Though you may love the work you do, are you always comfortable, energized, and feeling creative? Chances are you answered no to at least two of those questions. 

We're all humans, and as much as we'd like to feel all of those things 100 percent of the time, it would be pretty difficult to do so. Being in the same environment and doing the same work day after day sometimes takes away from our productivity, creativity, and overall happiness. 

When we see the same desk to our left, and the same coffee pot to our right, things tend to get boring and bland. Without the opportunity to have a new, fresh environment, you could lack inspiration.

That's where agile office layout principles come in. Let's examine some of the themes of agile offices, the benefits you'll see when you adopt the idea, and even some agile workspace​​​ design ideas. 

About agile workspaces

The agile workspace is a simple solution to a noisy, uninspiring, or distracting, workplace. It provides options as far as where in the office you choose to work, and gives you the chance to have that group meeting without distracting your neighbor. 

agile workspace principles and design


The open office plan has become extremely popular over the last few years, particularly riding the expansion of the start-up tech company culture that prized creating the opportunity for open collaboration. In fact, it is estimated that over 70% of modern offices now employ some kind of open format. 

It was a logical reaction to the much longer-standing tradition of the cellular or closed office space plan, in which cubicles and partitions underlined individual focus and corporate hierarchy.

However, despite the best intentions of companies to pool teams together, concentrating differing talents around clusters of tables or long benches, the open-office format is simply not delivering.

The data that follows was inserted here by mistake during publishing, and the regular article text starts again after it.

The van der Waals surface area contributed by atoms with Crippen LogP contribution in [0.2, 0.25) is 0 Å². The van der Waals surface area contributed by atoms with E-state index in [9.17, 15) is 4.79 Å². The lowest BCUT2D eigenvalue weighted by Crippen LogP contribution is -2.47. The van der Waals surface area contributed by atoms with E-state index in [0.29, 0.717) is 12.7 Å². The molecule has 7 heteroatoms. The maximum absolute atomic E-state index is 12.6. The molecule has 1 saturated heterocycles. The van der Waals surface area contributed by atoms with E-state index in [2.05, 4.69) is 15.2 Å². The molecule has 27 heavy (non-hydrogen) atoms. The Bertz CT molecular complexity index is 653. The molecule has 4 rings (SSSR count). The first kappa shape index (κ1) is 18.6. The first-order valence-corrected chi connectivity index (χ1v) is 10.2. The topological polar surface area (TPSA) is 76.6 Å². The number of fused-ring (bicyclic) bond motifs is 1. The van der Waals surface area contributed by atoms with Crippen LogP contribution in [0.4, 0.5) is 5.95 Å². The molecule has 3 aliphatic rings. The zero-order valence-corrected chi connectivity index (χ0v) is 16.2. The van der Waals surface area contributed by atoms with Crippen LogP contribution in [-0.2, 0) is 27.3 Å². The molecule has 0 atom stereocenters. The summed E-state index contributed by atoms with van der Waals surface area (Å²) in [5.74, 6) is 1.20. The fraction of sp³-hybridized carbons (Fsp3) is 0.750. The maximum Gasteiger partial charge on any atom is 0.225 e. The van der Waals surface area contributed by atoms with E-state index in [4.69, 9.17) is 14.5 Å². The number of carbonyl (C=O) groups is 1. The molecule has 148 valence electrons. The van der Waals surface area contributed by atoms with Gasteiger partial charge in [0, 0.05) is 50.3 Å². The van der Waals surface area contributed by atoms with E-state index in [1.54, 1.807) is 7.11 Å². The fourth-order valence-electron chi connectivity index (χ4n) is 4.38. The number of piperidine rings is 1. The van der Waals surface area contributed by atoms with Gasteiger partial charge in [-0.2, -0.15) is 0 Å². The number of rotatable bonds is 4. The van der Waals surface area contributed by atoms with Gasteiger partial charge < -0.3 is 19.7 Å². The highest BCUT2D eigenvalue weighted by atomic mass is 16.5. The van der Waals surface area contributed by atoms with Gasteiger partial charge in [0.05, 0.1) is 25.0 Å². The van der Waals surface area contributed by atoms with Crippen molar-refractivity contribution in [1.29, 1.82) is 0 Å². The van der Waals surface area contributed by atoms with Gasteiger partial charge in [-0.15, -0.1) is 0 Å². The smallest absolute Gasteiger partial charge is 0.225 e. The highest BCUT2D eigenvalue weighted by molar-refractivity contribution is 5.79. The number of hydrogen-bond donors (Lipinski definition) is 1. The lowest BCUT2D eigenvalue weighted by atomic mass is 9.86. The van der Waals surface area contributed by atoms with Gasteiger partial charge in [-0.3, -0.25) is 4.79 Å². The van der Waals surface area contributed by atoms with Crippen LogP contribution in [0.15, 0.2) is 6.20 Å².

The modern workplace needs to offer one attribute above all — flexibility. By offering only a highly socialized environment, the open office has failed to be flexible. 

Yes, it’s egalitarian, but it simply doesn't cater to the very relevant need for personal privacy and focus, and the bottom line is that productivity is suffering as a result.

So, what’s the solution?

Creating Agile Offices

The agile working concept is the key to improving baseline focus, creativity, and output in the modern workplace. Put simply, it achieves this by not planning a top-down assumption of what people need. It looks at work as an 


Every company or startup team should have the goal in mind of creating an office space that maximizes their employees' productivity and workflow. 

This is where an agile workspace excels. But striking the right balance between creative freedom and focused work can be challenging. The good news is, there are several small things you can do to help smooth the conversion process and seamlessly shift your employees from a traditional office setting to something way more productive. 

Six Tips for Elite Agile Office Design 

  • Give your Employees Options - Make sure that your agile workspace has several different areas that are designed for different types of work. Although the entire setting should be more open, give your employees options when it comes to group or individual projects. Allocating two or three spots specifically for concentrated work is key. 
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    The last two decades featured the rise of the open office concept. Advocates of the open office coming from the tech sector claimed that the idea was to throw open all of the barriers to communication and collaboration. 

    While the original philosophy came from 1950s West Germany, the idea, once called the “bullpen” model had been common in American newspapers, police departments, and some other areas for some time.

    The open office ideal, however, ran into problems. Simply tearing down walls did not improve collaboration as much as it increased annoyance and dropped productivity.